For some, this may not be the most wonderful time of the year.
Scotland already bears the burden of too many families facing the festive season having lost a child to suicide. This has to stop.
This Christmas morning, many families will awaken to the heartache of a child or young person who is no longer with them. Presents absent from beneath the tree, an empty chair at the table and a void where a stocking used to be. We are facing a mental health crisis in our young people – and we must do all we can to prevent more devastating and avoidable tragedies.
In 2022, 1 in 10 probable suicides involved a child or young person.(1) Suicide has been the leading cause of death among young people in Scotland from 2011 to 2020.(2) Over a third of young people report living with anxiety; the same number have either low mood or risk of depression.(3) This is the stark reality that all of us in Scotland face today. But, together, we can help our young people.
SAMH has been there for Scotland’s mental health for exactly 100 years – before the NHS was ever imagined. We know the importance of early intervention to prevent mental health crises in young people. By the time they’re 16, roughly three children in every class will have experienced a mental health problem. And thousands will struggle to get the help they need.
We have programmes in schools and we provide in-person and online support for parents who are worried about their children and want to help, but don’t know how. And, crucially, we offer a huge range of direct support to children and young people themselves – through many local projects, we run mental health information workshops for children, young people and adults and we develop resources such as our national information line and live chat services.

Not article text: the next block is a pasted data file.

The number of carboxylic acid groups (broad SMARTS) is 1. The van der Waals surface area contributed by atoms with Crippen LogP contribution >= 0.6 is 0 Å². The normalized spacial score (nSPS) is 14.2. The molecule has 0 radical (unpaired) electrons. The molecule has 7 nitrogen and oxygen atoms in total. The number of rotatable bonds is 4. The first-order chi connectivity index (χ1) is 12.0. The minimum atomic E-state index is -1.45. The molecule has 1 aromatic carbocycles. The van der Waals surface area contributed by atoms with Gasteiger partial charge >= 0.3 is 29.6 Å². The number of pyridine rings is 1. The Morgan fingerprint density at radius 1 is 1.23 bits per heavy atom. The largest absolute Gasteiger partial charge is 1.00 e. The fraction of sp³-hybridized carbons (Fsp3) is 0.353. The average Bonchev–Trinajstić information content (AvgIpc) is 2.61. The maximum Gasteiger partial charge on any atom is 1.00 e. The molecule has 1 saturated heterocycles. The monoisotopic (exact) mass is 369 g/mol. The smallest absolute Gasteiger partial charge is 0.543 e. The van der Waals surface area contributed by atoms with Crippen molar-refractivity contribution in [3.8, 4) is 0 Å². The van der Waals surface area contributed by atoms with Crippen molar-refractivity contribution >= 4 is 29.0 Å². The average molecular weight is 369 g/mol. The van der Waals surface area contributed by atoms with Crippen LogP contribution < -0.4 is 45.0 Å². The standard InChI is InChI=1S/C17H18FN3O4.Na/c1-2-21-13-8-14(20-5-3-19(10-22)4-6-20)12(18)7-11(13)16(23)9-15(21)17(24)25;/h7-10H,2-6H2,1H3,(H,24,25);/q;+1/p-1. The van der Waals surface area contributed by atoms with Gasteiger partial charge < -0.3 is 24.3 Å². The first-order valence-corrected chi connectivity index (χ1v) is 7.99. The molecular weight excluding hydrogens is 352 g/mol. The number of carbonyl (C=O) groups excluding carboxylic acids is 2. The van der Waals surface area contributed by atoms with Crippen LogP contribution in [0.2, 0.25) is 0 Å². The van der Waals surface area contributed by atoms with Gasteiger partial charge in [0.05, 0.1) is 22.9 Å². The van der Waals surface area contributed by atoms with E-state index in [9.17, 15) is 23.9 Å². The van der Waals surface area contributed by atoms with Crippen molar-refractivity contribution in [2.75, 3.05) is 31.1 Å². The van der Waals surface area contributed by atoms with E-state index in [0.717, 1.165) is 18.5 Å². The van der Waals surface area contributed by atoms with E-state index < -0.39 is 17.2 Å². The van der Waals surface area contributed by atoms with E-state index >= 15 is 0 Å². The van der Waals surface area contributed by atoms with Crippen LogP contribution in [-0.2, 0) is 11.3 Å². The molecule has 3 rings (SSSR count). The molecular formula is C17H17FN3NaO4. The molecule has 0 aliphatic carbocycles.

In a way, everything we do is to try and stop suicide. We’ve seen first-hand the changes that we’ve been able to make – and the lives we’ve been able to save.
Presents, Santa, chocolate, advent calendars are the cherished elements of Christmas that children and young people often adore. But we know for some of them, the festive season can trigger anxiety.
That’s why we’re expecting more calls from children, young people and adults to our information line, staffed by trained professionals. Being there to answer that call or message and just listening to someone; these are the things that could make all the difference to someone’s mental health.
It costs £22 to answer a young person’s call for support through our Information Service. Your gift could make sure these calls and messages are answered. Your support this year can ensure that we continue to be a lifeline for even more children and young people. Together we can make a lasting impact on mental health in Scotland.
Thank you for any donation you are able to give today.
If you, or someone you know, needs help or support, visit our Information Service.
You’re not alone. We’re here to help.
1. National Records of Scotland, Probable Suicides Report, 2022
2. https://www.publichealthscotland.scot/media/14883/20220906_scotsid_young_persons_report-final.pdf. Young people as determined by Public Health Scotland as aged between 5-24. Across this group 25.7% of all deaths were attributed to probable suicide.